Churches are going out of their way to meet the guidelines issued by the Ministry of Health for all places of worship as a precondition for a phased reopening.
Some are planning to hold open-air services in an effort to ensure social distancing and keep worshippers safe from Covid-19. Among them is the Anglican Church of Kenya (ACK), which has adjusted its services, with Nyanza Bishop Simon Onyango saying all services will be conducted outdoors.
The church will also limit service duration to one hour. This is expected to affect aspects of worship such as announcements, greetings and testimonies.
In Bomet and Kericho, Father Ambrose Kimutai of Segemik Catholic Parish said the church will conduct mass in an open field where children and the elderly will also be allowed to attend.
"We have enough open ground that can accommodate thousands. We will not be using the church building for the service," said Father Kimutai.
Reverend Felix Korir of the African Gospel Church (AGC) in Bomet town said service would be staggered through the day: "At AGC Imani, we will have four different services with at least 100 worshippers each."
In Vihiga, worshippers will sign a visitor's book before attending mass at St Charles Lwanga Catholic Church in Mbale. The priest, Fr Marin Chibole, said the register will help in identifying and tracing contacts when it is required.
Temperatures will also be taken, with worshippers being asked to hand in their offering right at the entrance to avoid crowding. Seven masses lasting an hour each have been planned with only 100 people in attendance.
At Christ the Healer Cathedral in Homa Bay town, seats have been marked to ensure social distancing. The church has also obtained thermometer guns to check temperatures and hand sanitisers for maintaining hygiene. The same goes for churches in Kisii, Migori and Nyamira.
In Kakamega, Bishop Joseph Obanyi of the Kakamega Catholic Diocese has scheduled a meeting at the Bishop Stam Pastoral Centre today to come up with a programme for the services.
At St Joseph Cathedral, sitting arrangements have been adjusted to ensure the half-a-metre distance between worshippers. At the Salvation Army, Kakamega Citadel Church, the management had called in a team to clean up the church premises and mark the sitting arrangements.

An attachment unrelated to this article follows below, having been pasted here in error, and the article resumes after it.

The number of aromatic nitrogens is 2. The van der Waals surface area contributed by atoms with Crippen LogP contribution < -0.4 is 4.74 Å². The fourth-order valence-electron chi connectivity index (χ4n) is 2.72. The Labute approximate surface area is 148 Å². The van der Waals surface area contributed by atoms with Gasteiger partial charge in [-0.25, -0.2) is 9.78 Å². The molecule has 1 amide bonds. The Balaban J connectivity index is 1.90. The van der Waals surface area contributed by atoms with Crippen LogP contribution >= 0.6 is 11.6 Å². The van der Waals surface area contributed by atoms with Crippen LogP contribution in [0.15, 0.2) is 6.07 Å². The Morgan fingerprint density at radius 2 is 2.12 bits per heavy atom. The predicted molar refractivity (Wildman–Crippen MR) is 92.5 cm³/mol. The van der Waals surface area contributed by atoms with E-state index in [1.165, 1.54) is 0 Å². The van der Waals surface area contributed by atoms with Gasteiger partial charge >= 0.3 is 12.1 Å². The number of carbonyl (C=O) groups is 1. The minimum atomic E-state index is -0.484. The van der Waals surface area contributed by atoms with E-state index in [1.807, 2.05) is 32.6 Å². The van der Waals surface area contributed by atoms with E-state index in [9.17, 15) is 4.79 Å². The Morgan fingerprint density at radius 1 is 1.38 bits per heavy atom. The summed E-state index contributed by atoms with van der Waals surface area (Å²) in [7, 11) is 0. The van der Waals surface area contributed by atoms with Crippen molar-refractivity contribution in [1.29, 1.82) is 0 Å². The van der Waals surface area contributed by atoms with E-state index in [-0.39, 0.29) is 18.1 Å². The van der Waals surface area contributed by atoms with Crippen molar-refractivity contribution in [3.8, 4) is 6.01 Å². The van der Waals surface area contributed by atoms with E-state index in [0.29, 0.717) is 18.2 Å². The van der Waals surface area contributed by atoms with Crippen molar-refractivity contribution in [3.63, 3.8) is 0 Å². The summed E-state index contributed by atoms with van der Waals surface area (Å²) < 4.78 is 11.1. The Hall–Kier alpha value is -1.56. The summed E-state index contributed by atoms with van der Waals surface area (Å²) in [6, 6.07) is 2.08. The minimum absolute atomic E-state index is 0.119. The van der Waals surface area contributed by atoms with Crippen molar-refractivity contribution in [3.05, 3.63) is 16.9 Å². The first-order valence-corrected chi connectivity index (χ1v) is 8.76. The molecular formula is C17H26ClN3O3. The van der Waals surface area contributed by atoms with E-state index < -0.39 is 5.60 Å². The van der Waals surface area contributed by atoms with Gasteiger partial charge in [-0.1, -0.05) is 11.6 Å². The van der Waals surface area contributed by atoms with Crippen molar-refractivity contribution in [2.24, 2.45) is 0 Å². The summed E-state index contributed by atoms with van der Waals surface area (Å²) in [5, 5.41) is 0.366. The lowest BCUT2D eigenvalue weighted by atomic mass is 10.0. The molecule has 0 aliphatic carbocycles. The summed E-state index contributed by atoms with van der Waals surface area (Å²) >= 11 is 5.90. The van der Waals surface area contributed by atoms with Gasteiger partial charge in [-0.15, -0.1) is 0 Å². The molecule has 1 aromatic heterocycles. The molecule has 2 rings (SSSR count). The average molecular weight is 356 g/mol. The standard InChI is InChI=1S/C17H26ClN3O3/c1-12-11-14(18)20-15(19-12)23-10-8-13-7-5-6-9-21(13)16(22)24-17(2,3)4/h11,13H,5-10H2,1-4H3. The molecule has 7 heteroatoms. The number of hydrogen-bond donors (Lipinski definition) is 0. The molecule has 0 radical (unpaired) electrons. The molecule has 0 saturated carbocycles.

Captain Bramwel Wanjala, who is in charge of the church, said there were preparations to fumigate the building, which normally accommodated up to 400 people.
"We have decided to have four one-hour services comprising 100 people each," he said.
In Kisumu, Rabour Parish has set up hand-washing equipment at the church entrance and adjusted the seating arrangement for social distancing. Christians will have to sit in threes per bench. Father Vincent Onyango said there will be three Holy masses starting Sunday, July 19.
In Kisii, evangelical church leaders are pushing for the full reopening to enable all members to attend. They say it is discriminatory to lock out the elderly and children in the name of minimising Covid-19 infections.
They said respective church leaders should be allowed the discretion to arrange how worshippers will sit to ensure social distancing.
"We have big churches that can accommodate more than 100 and still operate within the guidelines of social distancing," said Reverend Charles Isaboke, the regional group chair. He termed the restrictions punitive. He said elders play a special role in church services and should not be discriminated against.
"Elders are spiritual shepherds and locking them out robs the churches of a special category," said Rev Isaboke, who was flanked by other officials, among them Mr Joseph Ondari, Mr Peter Marema and Mr Nyanugo Omambia.
Also in a dilemma is the Seventh Day Adventist Church, which will be learning to adjust to holding one-hour services. Their regular services often run throughout the day.
Reporting by George Odiwuor, Vitalis Kimutai, Derick Luvega, Benson Amadala, Elizabeth Ojina, Ruth Mbula and Wycliffe Nyaberi